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Speleology in Kazakhstan

Shakalov on 11 Jul, 2012
Hello everyone! I pleased to invite you to the official site of Central Asian Karstic-Speleological commission ("Kaspeko")   There, we regularly publish reports about our expeditions, articles and reports on speleotopics, lecture course for instructors, photos etc Also we have forum there. ...

New publications on hypogene speleogenesis

Klimchouk on 26 Mar, 2012
Dear Colleagues, This is to draw your attention to several recent publications added to KarstBase, relevant to hypogenic karst/speleogenesis: Corrosion of limestone tablets in sulfidic ground-water: measurements and speleogenetic implications Galdenzi,

The deepest terrestrial animal

Klimchouk on 23 Feb, 2012
A recent publication of Spanish researchers describes the biology of Krubera Cave, including the deepest terrestrial animal ever found: Jordana, Rafael; Baquero, Enrique; Reboleira, Sofía and Sendra, Alberto. ...

Caves - landscapes without light

akop on 05 Feb, 2012
Exhibition dedicated to caves is taking place in the Vienna Natural History Museum   The exhibition at the Natural History Museum presents the surprising variety of caves and cave formations such as stalactites and various crystals. ...

Did you know?

That infrared light is light not visible to the human eye, with wavelengths longer than those of visible red light and shorter than those of radio waves [23].?

Checkout all 2699 terms in the KarstBase Glossary of Karst and Cave Terms

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KarstBase a bibliography database in karst and cave science.

Latest news:

Eurokarst-2016 - submission deadline postponed
The deadline for submitting abstracts (French or English) to the Eurokarst conference is slightly postponed to the 15th of October.
Karst Session at the 10th International Conference on Remediation of Chlorinated and Recalcitrant Compounds
The International Conference on Remediation of Chlorinated and Recalcitrant Compounds is the world’s largest and most comprehensive meeting on the application of innovative and existing technologies and approaches for characterization, monitoring and management of chlorinated and complex sites.
Science and challenges into the deepest cave of Spain
The Geological Survey of Spain (IGME) is conducting a research into the Cerro del Cuevon (-1589 m), the deepest cave of Spain and one of the top ten around the world.
International Speleological Congress 2017 in Sydney, Australia
International Speleological Congress will be held in 2017 in Sydney, Australia
Call for papers for Special issue on the topic of "Geophysical imaging in karst terrain"
Contributions are invited for the special issue on the topic of "Geophysical imaging in karst terrain", which will be published in AIMS Geosciences in 2016.

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Did you know?

That conical wall niche is see meander niche.?

Checkout all 2699 terms in the KarstBase Glossary of Karst and Cave Terms

Featured articles from Cave & Karst Science Journals
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Featured articles from other Geoscience Journals
Turkish karst aquifers, Gunay, G.; Guner, N.; Tork, K.
Sulphuric acid speleogenesis and landscape evolution: Montecchio cave, Albegna river valley (Southern Tuscany, Italy), Piccini, Leonardo; De Waele, Jo; Galli, Ermanno; Polyak, Victor J.; Bernasconi, Stefano M., Asmerom, Yemane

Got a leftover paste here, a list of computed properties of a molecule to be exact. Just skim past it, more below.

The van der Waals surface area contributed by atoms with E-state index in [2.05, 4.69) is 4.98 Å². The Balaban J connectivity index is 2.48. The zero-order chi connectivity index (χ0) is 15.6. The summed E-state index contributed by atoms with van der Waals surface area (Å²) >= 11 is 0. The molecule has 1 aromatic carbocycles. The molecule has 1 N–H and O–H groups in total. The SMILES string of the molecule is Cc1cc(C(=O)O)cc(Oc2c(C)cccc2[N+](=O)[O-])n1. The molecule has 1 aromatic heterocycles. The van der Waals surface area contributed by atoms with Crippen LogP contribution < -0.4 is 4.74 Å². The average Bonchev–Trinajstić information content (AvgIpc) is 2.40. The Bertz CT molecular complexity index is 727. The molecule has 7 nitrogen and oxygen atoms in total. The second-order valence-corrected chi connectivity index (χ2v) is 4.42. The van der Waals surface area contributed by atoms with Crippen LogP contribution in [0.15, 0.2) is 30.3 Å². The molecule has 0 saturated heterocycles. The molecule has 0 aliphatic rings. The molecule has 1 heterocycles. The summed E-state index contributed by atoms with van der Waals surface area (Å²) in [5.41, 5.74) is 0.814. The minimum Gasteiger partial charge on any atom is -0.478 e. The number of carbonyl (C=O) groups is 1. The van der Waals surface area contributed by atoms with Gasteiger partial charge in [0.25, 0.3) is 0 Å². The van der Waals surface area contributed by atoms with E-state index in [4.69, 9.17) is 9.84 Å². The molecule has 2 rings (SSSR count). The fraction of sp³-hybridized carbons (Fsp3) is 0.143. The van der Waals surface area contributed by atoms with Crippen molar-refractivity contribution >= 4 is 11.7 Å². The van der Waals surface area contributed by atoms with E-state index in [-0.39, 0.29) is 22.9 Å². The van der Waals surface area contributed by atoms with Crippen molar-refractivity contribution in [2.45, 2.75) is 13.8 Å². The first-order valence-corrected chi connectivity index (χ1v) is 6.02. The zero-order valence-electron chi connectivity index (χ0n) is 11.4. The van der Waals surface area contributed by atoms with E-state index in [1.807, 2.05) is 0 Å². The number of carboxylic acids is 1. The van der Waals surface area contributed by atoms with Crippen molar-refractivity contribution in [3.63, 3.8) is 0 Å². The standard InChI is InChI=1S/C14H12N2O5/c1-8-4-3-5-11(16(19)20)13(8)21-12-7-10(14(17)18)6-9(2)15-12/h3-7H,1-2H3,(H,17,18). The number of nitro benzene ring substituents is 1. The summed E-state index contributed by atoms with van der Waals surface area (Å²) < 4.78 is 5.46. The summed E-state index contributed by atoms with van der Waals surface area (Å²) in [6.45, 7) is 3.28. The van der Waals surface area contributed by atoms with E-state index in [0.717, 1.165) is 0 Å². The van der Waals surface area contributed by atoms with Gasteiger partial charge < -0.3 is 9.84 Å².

The role of condensation in the evolution of dissolutional forms in gypsum caves: Study case in the karst of Sorbas (SE Spain), Gazquez, Fernando; Calaforra, José Maria; Forti, Paolo; De Waele, Jo; Sanna, Laura
See all featured articles from other geoscience journals

Featured article from geoscience journal

Earth Surface Processes and Landforms, 2010, Vol 36, Issue 2, p. 143-157
On the formation of dissolution pipes in Quaternary coastal calcareous arenites in Mediterranean settings

A large number of uniform cone-shaped dissolution pipes has been observed and studied in Quaternary coastal calcareous arenites in Apulia and Sardinia (Italy) and Tunisia. These cylindrical tubes have a mean diameter of 52·8 cm and are up to 970 cm deep (mean depth for sediment-free pipes is 1·38 m). They generally have smooth walls along their length, are perfectly vertical and taper out towards their bottoms. Their development is not influenced by bedding nor fractures. Sometimes their walls are coated by a calcrete crust. Their morphology has been studied in detail and their relationships with the surrounding rocks and with the environment have been analysed. The perfectly vertical development is a clear evidence of their genesis controlled by gravity. The depth of the dissolution pipes can be described by an exponential distribution law (the Milanovic distribution), strongly suggesting they developed by a diffusion mechanism from the surface vertically downward. We believe dissolution pipes preferentially form in a covered karst setting. Local patches of soil and vegetation cause infiltration water to be enriched in carbon dioxide enhancing dissolution of carbonate cement and local small-scale subsidence. This process causes the formation of a depression cone that guides infiltrating waters towards these spots giving rise to the downward growth of gravity-controlled dissolution pipes. A change of climate from wetter phases to drier and hotter ones causes the formation of a calcrete lining, fossilizing the pipes. When the pipes become exposed to surface agents by erosion of the sediment cover or are laterally breached the loose quartz sand filling them may be transported elsewhere.